Are you overworked and underpaid? While the underpaid part is significant, it’s the overworked part that may have an immediate impact on your health.
According to an 11-year study, people who work at least 10 hours a day are more likely to suffer serious heart problems, including heart attacks, than people who only work seven hours a day.
There is apparently a little flexibility with the safe work time. If you put a couple extra hours in, it’s not associated with an increased heart problem risk.
There are many foods that are bad for your heart health. But your emotional health can play a role as well. In a new Swedish study, men who tend to bottle up their anger about being unfairly treated in their place of employment have double the risk of a heart attack.
Researchers from Stockholm looked at 2,755 male employees who had not had a heart attack before the study began.
The men were asked which coping methods they used. They were asked if they dealt with problems head-on, or if they didn’t say anything and just walked away from conflict. Also, the researchers asked if they developed symptoms such as headache or stomach ache or got into arguments at home. (more…)
Maybe you’re not a hypochondriac, but when you get a sudden pain in the chest, you can’t help at least think about it: is that gas, or worse… a heart attack!
Okay, most of you probably aren’t that worried. But wouldn’t you like to know the difference between simple gas pains, and something much worse? In 2005, there were 445,687 deaths in the United States that were as a result of a heart attack or angina. That’s about one of every five deaths! So, maybe it is a good idea to know the difference, huh? (more…)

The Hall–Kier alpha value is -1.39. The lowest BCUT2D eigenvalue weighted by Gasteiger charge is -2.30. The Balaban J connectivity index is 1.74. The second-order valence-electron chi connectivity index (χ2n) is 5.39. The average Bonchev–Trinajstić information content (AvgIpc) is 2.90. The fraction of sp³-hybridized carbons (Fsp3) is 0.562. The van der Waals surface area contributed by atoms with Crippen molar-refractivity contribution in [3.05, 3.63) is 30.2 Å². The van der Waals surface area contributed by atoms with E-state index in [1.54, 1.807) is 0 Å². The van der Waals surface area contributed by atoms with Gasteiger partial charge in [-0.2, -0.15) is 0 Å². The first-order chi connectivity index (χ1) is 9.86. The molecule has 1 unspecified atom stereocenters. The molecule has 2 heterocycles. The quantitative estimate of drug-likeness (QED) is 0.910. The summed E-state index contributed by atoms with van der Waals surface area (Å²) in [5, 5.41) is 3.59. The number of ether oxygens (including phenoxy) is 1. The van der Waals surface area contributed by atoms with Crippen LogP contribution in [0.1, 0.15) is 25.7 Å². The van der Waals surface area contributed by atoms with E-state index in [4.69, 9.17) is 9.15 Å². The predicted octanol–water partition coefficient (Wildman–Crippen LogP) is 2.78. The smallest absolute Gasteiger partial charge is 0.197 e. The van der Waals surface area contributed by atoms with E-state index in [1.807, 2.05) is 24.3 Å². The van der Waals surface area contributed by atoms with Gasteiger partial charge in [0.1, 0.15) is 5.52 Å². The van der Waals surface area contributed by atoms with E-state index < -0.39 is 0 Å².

This morning on the Today Show, they discussed eight signs women should not ignore and the causes of them. I found this very informative and helpful information for us all. Below are the five signs and symptoms that women should not ignore that I found to be the most pressing. You can view the list in its entirety at the Today Show.
- Flu-like symptoms: (Fatigue, chills, sweating, nausea) Most likely caused by a virus, but could be a sign of a heart attack. Other signs of a heart attack could be: pain in chest, dizziness, shortness of breath, or pain in the back or arms.
- Burning or tingling feet: Most likely caused by tight fitting shoes, but could be a sign of pre-diabetes. Other signs of diabetes are excessive weight loss, extreme hunger and thirst, or fatigue. (more…)
… And no, we’re not talking about heartburn from the cheese dip. Experts have noticed that heart attack cases rose significantly in Munich, Germany when their nation’s soccer team was in the World Cup. I know this has translated to football in the U.S., because a fan of my favorite team went down with a heart attack when the Pittsburgh Steelers nearly lost a game on their way to the Super Bowl a couple years back.
So, this Sunday, stay calm and try some heart-healthy snacks.
Home is where the heart is, but anger is where the heart attack lurks. A new report from the Medical University of South Carolina reveals that having anger issues may earn men with prehypertension a quick trip to heart disease. The same could also be true for women, but further studies are needed.
The data came from 2,334 American adults aged 48-67. They were followed for 4-8 years during the 1990s. Chronically angry men were moderately more likely to develop high blood pressure (hypertension) and heart disease than their calmer counterparts.
For men and women alike, long-term psychological stress was linked to heart disease. And the results didn’t change when the researchers factored in age, sex, race, smoking status, and LDL (“bad”) cholesterol.